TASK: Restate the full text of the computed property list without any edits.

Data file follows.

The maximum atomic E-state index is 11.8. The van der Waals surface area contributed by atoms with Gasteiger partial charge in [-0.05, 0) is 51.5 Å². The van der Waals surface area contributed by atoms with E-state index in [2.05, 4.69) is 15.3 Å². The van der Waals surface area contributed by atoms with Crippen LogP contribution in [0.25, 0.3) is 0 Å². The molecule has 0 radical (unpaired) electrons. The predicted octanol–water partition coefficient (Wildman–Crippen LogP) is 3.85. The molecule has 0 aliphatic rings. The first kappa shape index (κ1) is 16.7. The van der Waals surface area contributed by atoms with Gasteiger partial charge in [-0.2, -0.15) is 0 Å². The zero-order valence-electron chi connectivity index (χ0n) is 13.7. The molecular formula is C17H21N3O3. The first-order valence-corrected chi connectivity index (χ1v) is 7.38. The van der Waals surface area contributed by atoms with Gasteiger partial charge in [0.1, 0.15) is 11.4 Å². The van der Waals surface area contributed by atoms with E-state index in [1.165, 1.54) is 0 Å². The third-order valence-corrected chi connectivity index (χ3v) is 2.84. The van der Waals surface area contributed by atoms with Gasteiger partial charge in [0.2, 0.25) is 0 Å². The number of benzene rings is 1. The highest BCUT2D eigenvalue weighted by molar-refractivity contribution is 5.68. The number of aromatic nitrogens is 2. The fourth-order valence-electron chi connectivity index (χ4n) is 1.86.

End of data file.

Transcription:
The maximum atomic E-state index is 11.8. The van der Waals surface area contributed by atoms with Gasteiger partial charge in [-0.05, 0) is 51.5 Å². The van der Waals surface area contributed by atoms with E-state index in [2.05, 4.69) is 15.3 Å². The van der Waals surface area contributed by atoms with Crippen LogP contribution in [0.25, 0.3) is 0 Å². The molecule has 0 radical (unpaired) electrons. The predicted octanol–water partition coefficient (Wildman–Crippen LogP) is 3.85. The molecule has 0 aliphatic rings. The first kappa shape index (κ1) is 16.7. The van der Waals surface area contributed by atoms with Gasteiger partial charge in [-0.2, -0.15) is 0 Å². The zero-order valence-electron chi connectivity index (χ0n) is 13.7. The molecular formula is C17H21N3O3. The first-order valence-corrected chi connectivity index (χ1v) is 7.38. The van der Waals surface area contributed by atoms with Gasteiger partial charge in [0.1, 0.15) is 11.4 Å². The van der Waals surface area contributed by atoms with E-state index in [1.165, 1.54) is 0 Å². The third-order valence-corrected chi connectivity index (χ3v) is 2.84. The van der Waals surface area contributed by atoms with Gasteiger partial charge in [0.2, 0.25) is 0 Å². The number of benzene rings is 1. The highest BCUT2D eigenvalue weighted by molar-refractivity contribution is 5.68. The number of aromatic nitrogens is 2. The fourth-order valence-electron chi connectivity index (χ4n) is 1.86.